Central America's phone systems differ in quality. For example, Costa Rica's system is much more efficient than that in Nicaragua. A local call generally costs just a few pennies per minute. Calls to cellphones or between competing phone companies can be much more expensive. Public phones are very rare, although calling cards are sold in most grocery and general stores. Your hotel is usually your best bet for making calls or sending and receiving faxes, although it may charge exorbitant rates for international faxes.
Your best, cheapest bet for making international calls it to head to any Internet cafe with an international calling option. These cafes have connections to Skype, Net2Phone, or some other VoIP service. International calls made this way can range anywhere from 5¢ (3p) to $1 (50p) per minute -- much cheaper than making direct international calls or using a phone card. If you have your own Skype or similar account, you just need to find an Internet cafe that provides a computer with a headset.
Note that a number of establishments like shops and bars in smaller towns throughout this region do not have working land lines -- these have been listed wherever possible.
Using a Cellphone
The three letters that define much of the world's wireless capabilities are GSM (Global System for Mobiles), a big, seamless network that makes for easy cross-border cellphone use throughout Central America and dozens of other regions worldwide. In the U.S., T-Mobile, AT&T Wireless, and Cingular use this quasi-universal system; in Canada, Microcell and some Rogers customers are GSM, and all Europeans and most Australians use GSM. Unfortunately, per-minute charges on roaming phone calls can be high -- usually $1.50 to $3.50 (75p-£1.25) in this region.
For many, renting a phone is a good idea. (Even world phone owners will have to rent new phones if they're traveling to non-GSM regions, such as Japan or Korea.) While you can rent a phone from any number of overseas sites, including kiosks at airports and at car-rental agencies, we suggest renting the phone before you leave home. North Americans can rent one before leaving home from InTouch USA (tel. 800/872-7626; www.intouchglobal.com) or RoadPost (tel. 888/290-1606 or 905/272-5665; www.roadpost.com). InTouch will also, for free, advise you on whether your existing phone will work overseas; simply call tel. 703/222-7161 between 9am and 4pm EST, or go to http://intouchglobal.com/travel.htm.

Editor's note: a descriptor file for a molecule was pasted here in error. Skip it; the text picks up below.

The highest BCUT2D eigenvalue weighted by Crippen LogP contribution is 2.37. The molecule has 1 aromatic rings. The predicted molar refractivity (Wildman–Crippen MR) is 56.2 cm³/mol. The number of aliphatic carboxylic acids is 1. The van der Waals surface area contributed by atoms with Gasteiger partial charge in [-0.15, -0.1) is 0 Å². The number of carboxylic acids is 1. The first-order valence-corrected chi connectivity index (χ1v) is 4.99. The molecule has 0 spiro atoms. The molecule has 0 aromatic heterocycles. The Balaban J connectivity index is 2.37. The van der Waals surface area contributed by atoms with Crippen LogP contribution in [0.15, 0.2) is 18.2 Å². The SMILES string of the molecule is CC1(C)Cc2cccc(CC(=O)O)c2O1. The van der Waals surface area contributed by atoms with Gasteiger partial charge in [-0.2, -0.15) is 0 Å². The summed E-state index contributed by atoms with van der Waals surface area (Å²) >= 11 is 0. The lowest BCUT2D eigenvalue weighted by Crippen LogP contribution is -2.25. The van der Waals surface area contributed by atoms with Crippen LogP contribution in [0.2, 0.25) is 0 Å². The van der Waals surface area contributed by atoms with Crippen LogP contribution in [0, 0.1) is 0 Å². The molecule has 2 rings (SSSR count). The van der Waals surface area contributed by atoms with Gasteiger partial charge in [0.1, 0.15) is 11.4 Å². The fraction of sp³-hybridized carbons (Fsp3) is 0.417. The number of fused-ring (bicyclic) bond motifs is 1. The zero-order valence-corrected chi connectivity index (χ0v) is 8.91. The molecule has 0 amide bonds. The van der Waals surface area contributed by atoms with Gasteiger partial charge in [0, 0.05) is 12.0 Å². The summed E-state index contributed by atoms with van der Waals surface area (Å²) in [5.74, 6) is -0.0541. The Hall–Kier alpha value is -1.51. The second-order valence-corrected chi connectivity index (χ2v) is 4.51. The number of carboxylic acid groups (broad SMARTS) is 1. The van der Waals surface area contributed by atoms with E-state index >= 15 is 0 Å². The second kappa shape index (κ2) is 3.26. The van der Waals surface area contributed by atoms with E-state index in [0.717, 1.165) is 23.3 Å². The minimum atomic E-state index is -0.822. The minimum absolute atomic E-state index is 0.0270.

Buying a phone can be economically attractive, as many Central American nations have cheap prepaid phone systems. Once you arrive at your destination, stop by a local cellphone shop and get the cheapest package; you'll probably pay less than $100 (£50) for a phone and a starter calling card. Local calls may be as low as 10¢ (5p) per minute, and in many countries incoming calls are free.
Wilderness adventurers, or those heading to less-developed parts of Central America, might consider renting a satellite phone ("satphone"). It's different from a cellphone in that it connects to satellites and works where there's no cellular signal or ground-based tower. You can rent satellite phones from RoadPost . InTouch USA offers a wider range of satphones but at higher rates. Per-minute call charges can be even cheaper than roaming charges with a regular cellphone, but the phone itself is more expensive. As of this writing, satphones were outrageously expensive to buy, so don't even think about it.
Internet Access Away from Home
Without Your Own Computer -- It's hard nowadays to find a major city in Central America that doesn't have a few cybercafes. Although there's no definitive directory for cybercafes -- these are independent businesses, after all -- two places to start looking are at www.cybercaptive.com and www.cybercafe.com.
Aside from formal cybercafes, most youth hostels and hotels nowadays have at least one computer you can get to the Internet on, and many provide at least 15 minutes free.
If you need to access files on your office computer, look into a service called GoToMyPC (www.gotomypc.com). The service provides a Web-based interface for you to access and manipulate a distant PC from anywhere -- even a cybercafe -- provided your "target" PC is on and has an always-on connection to the Internet (such as with Road Runner cable). The service offers top-quality security, but if you're worried about hackers, use your own laptop rather than a cybercafe to access the GoToMyPC system.
Where Are You @? -- The @ symbol is hard to find on a Latin American keyboard. You must keep your finger on the "Alt" key and then press "6" and "4" on the number pad to the right. If you're still unsuccessful and at an Internet cafe, ask the assistant to help you type an arroba.
With Your Own Computer -- More and more hotels, cafes, and retailers in Central American cities are signing on as Wi-Fi (wireless fidelity) "hot spots." Mac owners have their own networking technology: Apple AirPort. iPass providers (www.ipass.com) also give you access to a few hundred wireless hotel lobby setups. To locate other hot spots that provide free wireless networks in cities around the world, go to www.personaltelco.net/index.cgi/WirelessCommunities. For dial-up access, most business-class hotels throughout Central America offer dataports for laptop modems.
Wherever you go, bring a connection kit of the right power and phone adapters, a spare phone cord, and a spare Ethernet network cable -- or find out whether your hotel supplies them to guests.
Note: This information was accurate when it was published, but can change without notice. Please be sure to confirm all rates and details directly with the companies in question before planning your trip.